At CalWatchdog, Steven Greenhut catches Republicans "on the side of big government, higher taxes and uncontrolled debt and against property rights, individualism and freedom." His proof? The Assembly GOP's vote last week on Gov. Jerry Brown's plan to phase out redevelopment agencies.
Brown wants to eliminate the state's 400 redevelopment agencies (RDAs). The Republicans – who continue to find new ways to lose in California – have only 27 out of 80 Assembly seats. That gives them no leverage on budget votes, which now require a straight majority rather than two-thirds. But it's still enough to make a difference in emergency budget bills like this one, which do require a two-thirds majority. So during a week in which the Republicans allowed all manner of big-spending budget provisions to go by, how did they do on the one vote that could have helped California property owners and small business people? Greenhut counts the votes:
[O]nly longtime redevelopment foe, Chris Norby of Fullerton, sided with taxpayers and property owners. The rest of the Assembly Republicans voted "no" or didn't vote at all. Had even one of the Republicans joined Norby, the bill would have passed with a two-thirds majority. There may still be time, but the GOP is too busy celebrating that it stopped Brown on this one issue. They put partisanship above their own ideology. They stopped Brown in one of the few areas where Brown was right…
Redevelopment is about everything Republicans claim to loath: bureaucracy, debt, abuses of property rights, big government, excessive land-use rules, subsidized housing and fiscal irresponsibility. In California cities, redevelopment bureaucrats rule the roost and they leave a path of destruction wherever they go. They bully people and impose enormous burdens on taxpayers. The diversion of tax dollars to welfare queens mandates higher taxes, but the GOP sided with the redevelopment industry. They sided with agencies that run up hundreds of millions of dollars in taxpayer-backed indebtedness. They sided with government-directed stimulus programs, albeit local ones rather than federal ones.
The truth is California Republicans do not believe in limited government. They do not stand up for property owners. They are the party of corporate welfare.
It's hard to overstate how grotesque this vote was. Jerry Brown has gone against many longtime supporters on this issue. He has surprisingly brought together support from a coalition of state Democrats, including Controller John Chiang, who is taking a hard look at the day-to-day criminality of the RDAs.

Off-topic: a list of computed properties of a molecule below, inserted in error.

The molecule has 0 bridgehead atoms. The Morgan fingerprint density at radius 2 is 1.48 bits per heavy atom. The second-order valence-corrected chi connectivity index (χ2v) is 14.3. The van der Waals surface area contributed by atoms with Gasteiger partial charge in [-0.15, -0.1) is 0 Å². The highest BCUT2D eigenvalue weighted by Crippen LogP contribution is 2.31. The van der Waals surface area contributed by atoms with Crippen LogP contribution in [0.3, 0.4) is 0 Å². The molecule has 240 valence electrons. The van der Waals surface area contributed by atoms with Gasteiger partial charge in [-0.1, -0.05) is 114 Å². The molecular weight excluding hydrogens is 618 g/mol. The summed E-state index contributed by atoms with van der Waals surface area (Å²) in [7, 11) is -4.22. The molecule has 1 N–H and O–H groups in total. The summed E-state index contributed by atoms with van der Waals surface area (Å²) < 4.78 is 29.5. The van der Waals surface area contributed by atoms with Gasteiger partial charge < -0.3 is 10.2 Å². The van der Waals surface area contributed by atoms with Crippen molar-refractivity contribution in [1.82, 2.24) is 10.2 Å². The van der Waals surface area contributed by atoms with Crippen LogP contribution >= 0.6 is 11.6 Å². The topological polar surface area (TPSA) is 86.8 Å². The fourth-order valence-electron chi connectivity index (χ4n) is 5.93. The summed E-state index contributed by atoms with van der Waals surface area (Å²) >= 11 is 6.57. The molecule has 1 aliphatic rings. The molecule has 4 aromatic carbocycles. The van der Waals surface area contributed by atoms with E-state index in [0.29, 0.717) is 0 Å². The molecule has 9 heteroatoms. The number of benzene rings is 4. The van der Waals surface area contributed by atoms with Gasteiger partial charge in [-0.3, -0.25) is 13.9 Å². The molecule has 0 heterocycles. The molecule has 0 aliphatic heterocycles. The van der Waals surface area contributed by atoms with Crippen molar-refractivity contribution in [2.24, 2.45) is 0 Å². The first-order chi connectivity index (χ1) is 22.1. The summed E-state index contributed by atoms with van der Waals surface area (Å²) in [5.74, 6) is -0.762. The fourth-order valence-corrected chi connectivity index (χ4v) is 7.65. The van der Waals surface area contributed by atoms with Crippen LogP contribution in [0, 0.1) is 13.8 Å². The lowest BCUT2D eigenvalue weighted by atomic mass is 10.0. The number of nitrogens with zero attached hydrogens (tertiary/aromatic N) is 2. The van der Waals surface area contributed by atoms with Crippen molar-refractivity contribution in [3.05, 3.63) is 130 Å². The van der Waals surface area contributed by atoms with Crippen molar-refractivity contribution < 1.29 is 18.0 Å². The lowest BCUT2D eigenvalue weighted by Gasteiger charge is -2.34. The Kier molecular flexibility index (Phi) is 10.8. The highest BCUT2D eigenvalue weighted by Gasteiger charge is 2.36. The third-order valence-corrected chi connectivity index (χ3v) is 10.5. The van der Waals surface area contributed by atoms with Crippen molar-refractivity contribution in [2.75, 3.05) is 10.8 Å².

Golden State Republicans, now under the new management of Chairman Tom Del Beccaro, are promising to pay more attention to "the next generation," "minority voters," "independents" and "even…Democrats." And here are the Democrats, not even trying to pass off some compassionate-conservative horse pucky or offering a quid-pro-quo for a tax increase, but putting out a proposal that will help all of the above and provide real red meat for fiscal conservatives. And the Republicans can't vote for it.
Thomas Sowell looks at the ethnic cleansing of the San Francisco pensinsula and concludes, "Redevelopment exports low-income people and imports high-income people—with no net addition or subtraction of either segment of the population in the country as a whole."
John Stossel notes that the Community Youth Athletic Center case in San Diego will be the first tried under a supposed 2008 reform of California's eminent domain. I was around when the decoy Proposition 99 easily displaced the actual eminent domain reform Proposition 98. There has been no reform of California's eminent domain laws, and if this is where CYAC is putting its hopes, my heart goes out to the young boxers of National City.
And here's Greenhut talking to Reason TV about the rise of the government employee aristocracy:
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